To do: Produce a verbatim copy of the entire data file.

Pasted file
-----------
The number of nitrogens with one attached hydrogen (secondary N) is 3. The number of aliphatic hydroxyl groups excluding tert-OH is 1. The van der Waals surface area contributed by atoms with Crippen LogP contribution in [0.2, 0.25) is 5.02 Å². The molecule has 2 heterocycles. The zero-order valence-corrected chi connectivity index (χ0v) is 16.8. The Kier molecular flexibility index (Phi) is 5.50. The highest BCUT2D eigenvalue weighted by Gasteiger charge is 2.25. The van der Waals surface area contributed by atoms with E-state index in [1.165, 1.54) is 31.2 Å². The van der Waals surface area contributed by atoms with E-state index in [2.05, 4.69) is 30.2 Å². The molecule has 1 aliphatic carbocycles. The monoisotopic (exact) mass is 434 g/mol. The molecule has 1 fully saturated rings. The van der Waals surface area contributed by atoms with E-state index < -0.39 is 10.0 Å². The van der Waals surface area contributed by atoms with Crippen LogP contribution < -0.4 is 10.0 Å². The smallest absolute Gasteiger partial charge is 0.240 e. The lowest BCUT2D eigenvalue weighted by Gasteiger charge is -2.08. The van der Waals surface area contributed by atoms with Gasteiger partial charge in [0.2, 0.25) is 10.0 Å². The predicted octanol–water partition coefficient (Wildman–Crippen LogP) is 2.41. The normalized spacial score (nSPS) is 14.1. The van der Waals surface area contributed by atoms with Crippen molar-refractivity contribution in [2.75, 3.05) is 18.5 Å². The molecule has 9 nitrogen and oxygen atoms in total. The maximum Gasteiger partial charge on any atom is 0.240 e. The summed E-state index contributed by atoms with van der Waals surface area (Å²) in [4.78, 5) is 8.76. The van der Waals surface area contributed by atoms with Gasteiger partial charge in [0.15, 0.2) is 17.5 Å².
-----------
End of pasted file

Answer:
The number of nitrogens with one attached hydrogen (secondary N) is 3. The number of aliphatic hydroxyl groups excluding tert-OH is 1. The van der Waals surface area contributed by atoms with Crippen LogP contribution in [0.2, 0.25) is 5.02 Å². The molecule has 2 heterocycles. The zero-order valence-corrected chi connectivity index (χ0v) is 16.8. The Kier molecular flexibility index (Phi) is 5.50. The highest BCUT2D eigenvalue weighted by Gasteiger charge is 2.25. The van der Waals surface area contributed by atoms with E-state index in [1.165, 1.54) is 31.2 Å². The van der Waals surface area contributed by atoms with E-state index in [2.05, 4.69) is 30.2 Å². The molecule has 1 aliphatic carbocycles. The monoisotopic (exact) mass is 434 g/mol. The molecule has 1 fully saturated rings. The van der Waals surface area contributed by atoms with E-state index < -0.39 is 10.0 Å². The van der Waals surface area contributed by atoms with Crippen LogP contribution < -0.4 is 10.0 Å². The smallest absolute Gasteiger partial charge is 0.240 e. The lowest BCUT2D eigenvalue weighted by Gasteiger charge is -2.08. The van der Waals surface area contributed by atoms with Gasteiger partial charge in [0.2, 0.25) is 10.0 Å². The predicted octanol–water partition coefficient (Wildman–Crippen LogP) is 2.41. The normalized spacial score (nSPS) is 14.1. The van der Waals surface area contributed by atoms with Crippen molar-refractivity contribution in [2.75, 3.05) is 18.5 Å². The molecule has 9 nitrogen and oxygen atoms in total. The maximum Gasteiger partial charge on any atom is 0.240 e. The summed E-state index contributed by atoms with van der Waals surface area (Å²) in [4.78, 5) is 8.76. The van der Waals surface area contributed by atoms with Gasteiger partial charge in [0.15, 0.2) is 17.5 Å².